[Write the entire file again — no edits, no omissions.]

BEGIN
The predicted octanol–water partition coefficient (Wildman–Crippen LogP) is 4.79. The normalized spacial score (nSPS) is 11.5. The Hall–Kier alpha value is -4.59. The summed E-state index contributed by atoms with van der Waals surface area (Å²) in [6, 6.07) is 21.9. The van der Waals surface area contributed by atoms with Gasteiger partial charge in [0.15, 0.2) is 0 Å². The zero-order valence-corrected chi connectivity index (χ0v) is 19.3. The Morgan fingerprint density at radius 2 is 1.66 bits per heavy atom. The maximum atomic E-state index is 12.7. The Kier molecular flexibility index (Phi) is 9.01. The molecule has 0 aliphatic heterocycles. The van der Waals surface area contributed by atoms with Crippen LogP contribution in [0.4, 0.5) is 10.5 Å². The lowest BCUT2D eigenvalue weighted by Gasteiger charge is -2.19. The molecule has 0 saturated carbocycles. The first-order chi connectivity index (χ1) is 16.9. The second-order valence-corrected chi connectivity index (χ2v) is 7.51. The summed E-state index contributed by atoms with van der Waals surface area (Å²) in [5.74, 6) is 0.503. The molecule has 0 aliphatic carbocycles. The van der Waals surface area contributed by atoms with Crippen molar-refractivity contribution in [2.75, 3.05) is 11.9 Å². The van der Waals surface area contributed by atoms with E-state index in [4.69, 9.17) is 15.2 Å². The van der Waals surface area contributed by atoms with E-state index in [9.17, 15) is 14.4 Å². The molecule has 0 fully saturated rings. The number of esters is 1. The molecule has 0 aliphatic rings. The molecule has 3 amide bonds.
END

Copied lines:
The predicted octanol–water partition coefficient (Wildman–Crippen LogP) is 4.79. The normalized spacial score (nSPS) is 11.5. The Hall–Kier alpha value is -4.59. The summed E-state index contributed by atoms with van der Waals surface area (Å²) in [6, 6.07) is 21.9. The van der Waals surface area contributed by atoms with Gasteiger partial charge in [0.15, 0.2) is 0 Å². The zero-order valence-corrected chi connectivity index (χ0v) is 19.3. The Morgan fingerprint density at radius 2 is 1.66 bits per heavy atom. The maximum atomic E-state index is 12.7. The Kier molecular flexibility index (Phi) is 9.01. The molecule has 0 aliphatic heterocycles. The van der Waals surface area contributed by atoms with Crippen LogP contribution in [0.4, 0.5) is 10.5 Å². The lowest BCUT2D eigenvalue weighted by Gasteiger charge is -2.19. The molecule has 0 saturated carbocycles. The first-order chi connectivity index (χ1) is 16.9. The second-order valence-corrected chi connectivity index (χ2v) is 7.51. The summed E-state index contributed by atoms with van der Waals surface area (Å²) in [5.74, 6) is 0.503. The molecule has 0 aliphatic carbocycles. The van der Waals surface area contributed by atoms with Crippen molar-refractivity contribution in [2.75, 3.05) is 11.9 Å². The van der Waals surface area contributed by atoms with E-state index in [4.69, 9.17) is 15.2 Å². The van der Waals surface area contributed by atoms with E-state index in [9.17, 15) is 14.4 Å². The molecule has 0 fully saturated rings. The number of esters is 1. The molecule has 0 aliphatic rings. The molecule has 3 amide bonds.